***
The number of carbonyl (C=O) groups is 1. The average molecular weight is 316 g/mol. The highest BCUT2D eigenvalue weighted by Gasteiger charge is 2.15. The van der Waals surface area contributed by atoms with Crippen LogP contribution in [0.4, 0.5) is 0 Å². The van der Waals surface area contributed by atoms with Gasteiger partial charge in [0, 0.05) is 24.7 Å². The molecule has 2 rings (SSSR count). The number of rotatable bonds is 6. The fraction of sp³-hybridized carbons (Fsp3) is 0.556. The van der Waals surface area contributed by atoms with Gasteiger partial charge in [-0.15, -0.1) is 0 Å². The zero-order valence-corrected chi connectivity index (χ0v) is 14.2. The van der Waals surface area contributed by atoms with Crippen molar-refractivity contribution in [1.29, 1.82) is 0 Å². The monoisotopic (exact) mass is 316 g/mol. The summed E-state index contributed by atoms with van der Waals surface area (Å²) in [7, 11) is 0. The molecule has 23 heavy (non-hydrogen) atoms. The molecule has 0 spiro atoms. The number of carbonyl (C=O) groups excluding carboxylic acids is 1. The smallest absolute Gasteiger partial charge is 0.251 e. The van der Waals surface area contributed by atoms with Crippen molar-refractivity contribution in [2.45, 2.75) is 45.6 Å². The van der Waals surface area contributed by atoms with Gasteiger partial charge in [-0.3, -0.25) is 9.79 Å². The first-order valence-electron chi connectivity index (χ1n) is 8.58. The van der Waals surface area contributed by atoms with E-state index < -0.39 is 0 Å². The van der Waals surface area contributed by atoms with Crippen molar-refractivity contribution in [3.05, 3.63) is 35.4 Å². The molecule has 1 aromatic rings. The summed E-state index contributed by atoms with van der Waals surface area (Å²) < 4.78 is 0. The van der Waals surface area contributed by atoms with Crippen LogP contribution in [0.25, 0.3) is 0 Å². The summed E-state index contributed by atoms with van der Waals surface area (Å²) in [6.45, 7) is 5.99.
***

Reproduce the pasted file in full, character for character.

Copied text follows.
The number of carbonyl (C=O) groups is 1. The average molecular weight is 316 g/mol. The highest BCUT2D eigenvalue weighted by Gasteiger charge is 2.15. The van der Waals surface area contributed by atoms with Crippen LogP contribution in [0.4, 0.5) is 0 Å². The van der Waals surface area contributed by atoms with Gasteiger partial charge in [0, 0.05) is 24.7 Å². The molecule has 2 rings (SSSR count). The number of rotatable bonds is 6. The fraction of sp³-hybridized carbons (Fsp3) is 0.556. The van der Waals surface area contributed by atoms with Gasteiger partial charge in [-0.15, -0.1) is 0 Å². The zero-order valence-corrected chi connectivity index (χ0v) is 14.2. The van der Waals surface area contributed by atoms with Crippen molar-refractivity contribution in [1.29, 1.82) is 0 Å². The monoisotopic (exact) mass is 316 g/mol. The summed E-state index contributed by atoms with van der Waals surface area (Å²) in [7, 11) is 0. The molecule has 23 heavy (non-hydrogen) atoms. The molecule has 0 spiro atoms. The number of carbonyl (C=O) groups excluding carboxylic acids is 1. The smallest absolute Gasteiger partial charge is 0.251 e. The van der Waals surface area contributed by atoms with Crippen molar-refractivity contribution in [2.45, 2.75) is 45.6 Å². The van der Waals surface area contributed by atoms with Gasteiger partial charge in [-0.3, -0.25) is 9.79 Å². The first-order valence-electron chi connectivity index (χ1n) is 8.58. The van der Waals surface area contributed by atoms with E-state index < -0.39 is 0 Å². The van der Waals surface area contributed by atoms with Crippen molar-refractivity contribution in [3.05, 3.63) is 35.4 Å². The molecule has 1 aromatic rings. The summed E-state index contributed by atoms with van der Waals surface area (Å²) < 4.78 is 0. The van der Waals surface area contributed by atoms with Crippen LogP contribution in [0.25, 0.3) is 0 Å². The summed E-state index contributed by atoms with van der Waals surface area (Å²) in [6.45, 7) is 5.99.